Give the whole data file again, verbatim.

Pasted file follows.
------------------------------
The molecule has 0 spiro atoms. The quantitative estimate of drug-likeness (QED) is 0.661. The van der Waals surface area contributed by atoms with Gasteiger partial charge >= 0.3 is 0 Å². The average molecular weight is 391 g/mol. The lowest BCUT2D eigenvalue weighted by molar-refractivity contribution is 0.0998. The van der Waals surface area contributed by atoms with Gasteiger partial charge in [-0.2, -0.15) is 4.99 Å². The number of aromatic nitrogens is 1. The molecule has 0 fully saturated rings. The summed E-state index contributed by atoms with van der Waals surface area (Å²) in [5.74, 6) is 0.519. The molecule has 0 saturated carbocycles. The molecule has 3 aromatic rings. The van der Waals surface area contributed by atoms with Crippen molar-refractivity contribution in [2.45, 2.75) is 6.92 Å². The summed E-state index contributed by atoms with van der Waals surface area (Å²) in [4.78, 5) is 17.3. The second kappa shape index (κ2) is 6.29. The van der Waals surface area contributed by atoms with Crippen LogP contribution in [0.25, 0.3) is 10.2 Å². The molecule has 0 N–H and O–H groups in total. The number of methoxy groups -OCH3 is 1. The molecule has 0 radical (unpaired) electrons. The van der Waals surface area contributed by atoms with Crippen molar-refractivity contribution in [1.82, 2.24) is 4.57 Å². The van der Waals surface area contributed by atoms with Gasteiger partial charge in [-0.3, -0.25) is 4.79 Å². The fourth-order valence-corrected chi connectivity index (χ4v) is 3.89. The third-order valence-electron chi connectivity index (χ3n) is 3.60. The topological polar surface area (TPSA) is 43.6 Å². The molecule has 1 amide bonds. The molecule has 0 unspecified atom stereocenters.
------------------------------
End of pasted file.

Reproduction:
The molecule has 0 spiro atoms. The quantitative estimate of drug-likeness (QED) is 0.661. The van der Waals surface area contributed by atoms with Gasteiger partial charge >= 0.3 is 0 Å². The average molecular weight is 391 g/mol. The lowest BCUT2D eigenvalue weighted by molar-refractivity contribution is 0.0998. The van der Waals surface area contributed by atoms with Gasteiger partial charge in [-0.2, -0.15) is 4.99 Å². The number of aromatic nitrogens is 1. The molecule has 0 fully saturated rings. The summed E-state index contributed by atoms with van der Waals surface area (Å²) in [5.74, 6) is 0.519. The molecule has 0 saturated carbocycles. The molecule has 3 aromatic rings. The van der Waals surface area contributed by atoms with Crippen molar-refractivity contribution in [2.45, 2.75) is 6.92 Å². The summed E-state index contributed by atoms with van der Waals surface area (Å²) in [4.78, 5) is 17.3. The second kappa shape index (κ2) is 6.29. The van der Waals surface area contributed by atoms with Crippen LogP contribution in [0.25, 0.3) is 10.2 Å². The molecule has 0 N–H and O–H groups in total. The number of methoxy groups -OCH3 is 1. The molecule has 0 radical (unpaired) electrons. The van der Waals surface area contributed by atoms with Crippen molar-refractivity contribution in [1.82, 2.24) is 4.57 Å². The van der Waals surface area contributed by atoms with Gasteiger partial charge in [-0.3, -0.25) is 4.79 Å². The fourth-order valence-corrected chi connectivity index (χ4v) is 3.89. The third-order valence-electron chi connectivity index (χ3n) is 3.60. The topological polar surface area (TPSA) is 43.6 Å². The molecule has 1 amide bonds. The molecule has 0 unspecified atom stereocenters.